HP Throws Down The Gauntlet Against Cisco

HP CEO Mark Hurd and the rest of the company's senior executive team this week are placing a full court press to get thousands of partners to go "All In" with HP in the networking market against Cisco. That means taking every chance to hammer home the benefits of partnering with HP vs. Cisco.

HP CEO Mark Hurd, and HP Senior Vice President of Networking Marius Haas, for example, are meeting Monday with several dozen of the most influential CEOs and top executives from the channel to ask for sales support in the networking market. Among those slated to attend: Logicalis CEO Terry Flood, 2E2 CEO Terry Burt, Tech Data CEO Bob Dutkowsky, and Insight CEO Ken Lamneck.

Not only that, Hurd is using the fact that the Interop conference, which focuses heavily on networking, is in town at the same time as the HP conference to meet with networking industry partner heavyweights who may not have looked at HP as a networking power in the past. All that changed, of course, when HP finalized its $2.7 billion acquisition of networking power 3Com earlier this month and detailed an aggressive campaign to unseat Cisco.

Randy Seidl, HP's senior vice president of the Americas, Enterpise Servers Storage and Networking, who is leading the charge against Cisco, makes no bones about where he sees HP vs. Cisco a year down the road.

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"A year from now the difference will be (Cisco) UCS (Unified Compute System) is dead and we have had phenomenal market share growth in the networking space," said Seidl in an interview just before the HP partner conference kickoff. "And customers are thrilled and partners are making a lot of money."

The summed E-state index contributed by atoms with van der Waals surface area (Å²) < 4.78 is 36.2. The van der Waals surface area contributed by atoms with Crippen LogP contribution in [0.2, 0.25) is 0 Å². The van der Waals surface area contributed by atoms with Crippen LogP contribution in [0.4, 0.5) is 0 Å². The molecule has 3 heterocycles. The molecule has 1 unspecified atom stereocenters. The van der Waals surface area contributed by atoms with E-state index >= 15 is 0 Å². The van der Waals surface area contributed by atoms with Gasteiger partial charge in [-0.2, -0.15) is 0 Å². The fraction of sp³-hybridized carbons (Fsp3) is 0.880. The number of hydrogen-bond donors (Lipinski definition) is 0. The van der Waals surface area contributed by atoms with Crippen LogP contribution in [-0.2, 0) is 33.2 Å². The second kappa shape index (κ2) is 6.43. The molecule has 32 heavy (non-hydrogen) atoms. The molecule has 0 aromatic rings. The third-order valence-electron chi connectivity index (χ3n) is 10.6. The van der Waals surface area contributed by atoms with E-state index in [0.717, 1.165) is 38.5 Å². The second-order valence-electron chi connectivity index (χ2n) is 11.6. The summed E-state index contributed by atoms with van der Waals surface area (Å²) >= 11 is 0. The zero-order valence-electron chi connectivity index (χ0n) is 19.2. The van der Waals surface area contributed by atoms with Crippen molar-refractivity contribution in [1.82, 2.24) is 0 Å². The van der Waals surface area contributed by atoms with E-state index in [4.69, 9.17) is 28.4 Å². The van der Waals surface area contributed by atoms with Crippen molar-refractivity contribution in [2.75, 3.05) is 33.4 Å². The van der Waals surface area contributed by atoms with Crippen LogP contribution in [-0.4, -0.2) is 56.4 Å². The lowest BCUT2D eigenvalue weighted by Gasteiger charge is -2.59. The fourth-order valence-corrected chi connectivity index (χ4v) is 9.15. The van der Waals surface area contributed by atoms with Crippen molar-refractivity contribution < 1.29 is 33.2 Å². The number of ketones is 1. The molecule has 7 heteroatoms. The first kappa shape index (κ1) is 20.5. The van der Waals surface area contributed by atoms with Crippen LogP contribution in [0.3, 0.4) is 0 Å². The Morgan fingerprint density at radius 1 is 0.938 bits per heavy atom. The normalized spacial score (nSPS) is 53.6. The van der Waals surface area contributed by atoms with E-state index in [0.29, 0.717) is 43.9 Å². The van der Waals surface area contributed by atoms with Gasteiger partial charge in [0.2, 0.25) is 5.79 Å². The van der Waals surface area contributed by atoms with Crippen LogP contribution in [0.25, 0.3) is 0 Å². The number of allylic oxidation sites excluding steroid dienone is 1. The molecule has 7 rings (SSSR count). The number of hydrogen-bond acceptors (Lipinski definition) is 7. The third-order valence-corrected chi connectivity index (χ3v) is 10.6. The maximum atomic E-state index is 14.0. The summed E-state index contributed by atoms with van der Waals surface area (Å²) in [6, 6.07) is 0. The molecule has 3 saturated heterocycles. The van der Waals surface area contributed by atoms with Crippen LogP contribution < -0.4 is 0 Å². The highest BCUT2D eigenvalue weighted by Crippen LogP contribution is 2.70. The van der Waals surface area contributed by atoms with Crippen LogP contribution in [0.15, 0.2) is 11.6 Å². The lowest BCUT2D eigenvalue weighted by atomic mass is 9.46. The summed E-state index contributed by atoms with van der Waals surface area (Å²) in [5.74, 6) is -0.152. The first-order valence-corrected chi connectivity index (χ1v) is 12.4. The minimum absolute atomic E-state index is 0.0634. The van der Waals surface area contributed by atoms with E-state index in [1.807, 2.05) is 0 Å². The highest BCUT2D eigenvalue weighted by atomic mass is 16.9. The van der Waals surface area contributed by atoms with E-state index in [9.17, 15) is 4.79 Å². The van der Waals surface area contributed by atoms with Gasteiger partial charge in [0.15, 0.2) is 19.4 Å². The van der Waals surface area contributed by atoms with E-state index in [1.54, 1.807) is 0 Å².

"We are making sure we are rallying the HP troops and the partner troops to make sure we are going in and knocking on all the doors," says Seidl. He says that HP is on a no holds barred mission to aggressively disrupt the networking marketplace. "Whether you are an SMB, commercial or enterprise customer, it will be beneficial," says Seidl. "Now they have a viable alternative and choice."

Seidl says that Hurd's meeting with partners is critical as HP ramps up new sales resources, including networking solution architect resources to win deals against Cisco. "Mark Hurd is hosting a lot of the top networking partners in a full day summit roundtable discussion on what we are doing and how we are doing it," said Seidl. "Pleasantly enough, a lot of the partners that might otherwise have been in San Francisco at Cisco's partner event chose to come here."

Seidl says that HP is pushing hard into accounts with the message that Cisco has been price "gouging" customers and is going to market with a closed architecture versus HP's open architecture. What's more, Seidl says, HP is uniquely positioned to provide a full converged infrastructure solution that combines servers and storage along with networking. "We are the only company that has IP (intellectual property) across those areas," he says.

Seidl says HP is focused on providing customers some relief from what he calls Cisco's 70 percent networking margins that include robust annual services contracts. "It's amazing how upset customers are that they have really not had a viable alternative to Cisco in the enterprise networking space," he said. "I go on calls every week where they are very excited about the opportunity for us to help them."